Friday, June 3, 2011

Bad Science

1.2% Prefer Death by Eels
I've been following all of these marketing blogs and news feeds because, well, I don't know, I guess I think I'm supposed to because I'm in advertising? I really don't know. But one yesterday caught my eye because of its provocative headline: "Study Reveals Why Consumers Fan Facebook Pages," followed by the confusing subhead, "Nearly 40% of Consumers 'Like' Companies on Facebook to Publicly Display Their Brand Affiliation to Friends." After I tried to decipher the ambiguous sentence construction of the latter (which is always fun in headlines), I read the article in hopes of finding out the Why that was promised in the banner heading. I was disappointed. There was no why, it merely stated that, of all the ways consumers are hit by branding messages, 40% said in a survey that they prefer it when there are promotions attached and that 39% of those say they would be inclined to "fan" that promotion to friends on their network. There was no Why. And it didn't say they did actually fan their friends when there was a promotion, they just answered that they would be inclined to do so. They were probably thinking, "Yeah, sure, why not?"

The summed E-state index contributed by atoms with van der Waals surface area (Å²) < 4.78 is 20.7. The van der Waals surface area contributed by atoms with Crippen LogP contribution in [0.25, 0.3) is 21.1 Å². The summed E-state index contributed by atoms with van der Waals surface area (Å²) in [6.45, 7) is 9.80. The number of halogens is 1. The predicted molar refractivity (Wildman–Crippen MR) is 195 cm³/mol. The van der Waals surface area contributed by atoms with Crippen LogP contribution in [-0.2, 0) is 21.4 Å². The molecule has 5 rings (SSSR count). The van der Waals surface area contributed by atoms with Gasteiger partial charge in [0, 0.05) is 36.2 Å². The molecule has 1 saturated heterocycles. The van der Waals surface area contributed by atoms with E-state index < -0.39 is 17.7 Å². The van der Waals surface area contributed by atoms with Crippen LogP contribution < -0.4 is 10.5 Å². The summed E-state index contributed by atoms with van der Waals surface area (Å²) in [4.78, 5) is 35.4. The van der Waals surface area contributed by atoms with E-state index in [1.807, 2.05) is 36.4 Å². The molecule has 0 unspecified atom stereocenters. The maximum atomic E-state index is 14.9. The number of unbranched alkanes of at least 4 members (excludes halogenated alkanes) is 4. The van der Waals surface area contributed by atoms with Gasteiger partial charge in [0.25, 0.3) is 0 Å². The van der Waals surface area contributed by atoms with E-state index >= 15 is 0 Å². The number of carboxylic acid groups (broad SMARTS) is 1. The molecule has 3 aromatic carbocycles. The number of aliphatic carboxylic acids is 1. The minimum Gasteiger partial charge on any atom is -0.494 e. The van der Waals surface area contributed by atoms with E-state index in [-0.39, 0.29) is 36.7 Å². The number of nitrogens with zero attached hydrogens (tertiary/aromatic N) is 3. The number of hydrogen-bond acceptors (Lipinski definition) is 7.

You've participated in these mindless surveys. When you are sucker enough to start, you'd like to think that there is a mechanism in there to complain about something, but the questions are always so patently skewed to support the biased hypothesis that there is no real study; it's just trying to push a conclusion so they can push whatever it is they're trying to sell. It's bad science. Here's an example:

Q: Of the following forms of dying, which method would you prefer?
  1. Decapitation by a dull, rusty saw
  2. Sliding down a fifty foot razor blade into a pool of alcohol
  3. Being slowly lowered into a cauldron of bubbling lava
  4. Eaten alive by ravenous eels
  5. Peacefully in your sleep
The results? 96% choose #5
Therefore, this study shows that most people would like to die in their sleep. 

"That's why 96% of your friends recommend Go-Ezy, the sleep aid that takes you to paradise." 

But, as you take the test, you search in vain for #6 "Wait minute, nobody said anything about dying!"

It's the same with these loaded surveys that ask which method of social media advertising you'd prefer to see, or whether you'd fan somebody about a promotion. There is never the choice: "I'd prefer not to be bothered by advertising on Facebook, thank you."  But be honest, given a choice about being hectored by constant e-mails alerting you to a new promotion based on your "likes," or not having to empty your inbox 60 times a day, how pathetically lonely are you to pick the former? You need to get some sunshine.

I do worry about the 1.2% who selected death by eels. Are we sure they were taking the survey seriously?

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